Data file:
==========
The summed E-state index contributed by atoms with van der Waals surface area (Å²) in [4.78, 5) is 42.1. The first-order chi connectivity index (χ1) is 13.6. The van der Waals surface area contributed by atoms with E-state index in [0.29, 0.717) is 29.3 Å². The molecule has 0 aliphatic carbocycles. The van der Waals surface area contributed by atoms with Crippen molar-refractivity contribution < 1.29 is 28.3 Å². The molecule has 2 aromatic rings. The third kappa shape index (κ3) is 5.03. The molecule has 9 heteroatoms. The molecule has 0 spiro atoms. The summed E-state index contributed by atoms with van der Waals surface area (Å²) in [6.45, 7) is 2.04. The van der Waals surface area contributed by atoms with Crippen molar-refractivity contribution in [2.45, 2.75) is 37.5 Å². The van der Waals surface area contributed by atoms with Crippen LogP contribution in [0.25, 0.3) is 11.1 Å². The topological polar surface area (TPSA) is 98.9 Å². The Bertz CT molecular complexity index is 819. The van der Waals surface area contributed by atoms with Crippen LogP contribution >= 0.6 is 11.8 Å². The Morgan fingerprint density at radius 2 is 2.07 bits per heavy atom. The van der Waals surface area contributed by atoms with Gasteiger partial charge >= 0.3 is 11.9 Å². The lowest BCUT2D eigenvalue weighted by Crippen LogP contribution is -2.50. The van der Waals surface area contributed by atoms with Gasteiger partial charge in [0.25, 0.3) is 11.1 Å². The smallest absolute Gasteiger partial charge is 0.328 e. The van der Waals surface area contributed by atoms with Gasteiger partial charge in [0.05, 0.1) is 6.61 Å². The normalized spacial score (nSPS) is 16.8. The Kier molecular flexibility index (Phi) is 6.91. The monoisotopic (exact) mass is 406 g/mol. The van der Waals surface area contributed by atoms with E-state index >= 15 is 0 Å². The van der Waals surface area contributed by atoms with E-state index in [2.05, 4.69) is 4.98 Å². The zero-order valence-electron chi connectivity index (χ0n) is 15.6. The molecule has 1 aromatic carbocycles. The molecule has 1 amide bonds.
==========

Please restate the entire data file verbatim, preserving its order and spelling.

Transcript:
The summed E-state index contributed by atoms with van der Waals surface area (Å²) in [4.78, 5) is 42.1. The first-order chi connectivity index (χ1) is 13.6. The van der Waals surface area contributed by atoms with E-state index in [0.29, 0.717) is 29.3 Å². The molecule has 0 aliphatic carbocycles. The van der Waals surface area contributed by atoms with Crippen molar-refractivity contribution < 1.29 is 28.3 Å². The molecule has 2 aromatic rings. The third kappa shape index (κ3) is 5.03. The molecule has 9 heteroatoms. The molecule has 0 spiro atoms. The summed E-state index contributed by atoms with van der Waals surface area (Å²) in [6.45, 7) is 2.04. The van der Waals surface area contributed by atoms with Crippen molar-refractivity contribution in [2.45, 2.75) is 37.5 Å². The van der Waals surface area contributed by atoms with Crippen LogP contribution in [0.25, 0.3) is 11.1 Å². The topological polar surface area (TPSA) is 98.9 Å². The Bertz CT molecular complexity index is 819. The van der Waals surface area contributed by atoms with Crippen LogP contribution >= 0.6 is 11.8 Å². The Morgan fingerprint density at radius 2 is 2.07 bits per heavy atom. The van der Waals surface area contributed by atoms with Gasteiger partial charge >= 0.3 is 11.9 Å². The lowest BCUT2D eigenvalue weighted by Crippen LogP contribution is -2.50. The van der Waals surface area contributed by atoms with Gasteiger partial charge in [0.25, 0.3) is 11.1 Å². The smallest absolute Gasteiger partial charge is 0.328 e. The van der Waals surface area contributed by atoms with Gasteiger partial charge in [0.05, 0.1) is 6.61 Å². The normalized spacial score (nSPS) is 16.8. The Kier molecular flexibility index (Phi) is 6.91. The monoisotopic (exact) mass is 406 g/mol. The van der Waals surface area contributed by atoms with E-state index >= 15 is 0 Å². The van der Waals surface area contributed by atoms with E-state index in [2.05, 4.69) is 4.98 Å². The zero-order valence-electron chi connectivity index (χ0n) is 15.6. The molecule has 1 aromatic carbocycles. The molecule has 1 amide bonds.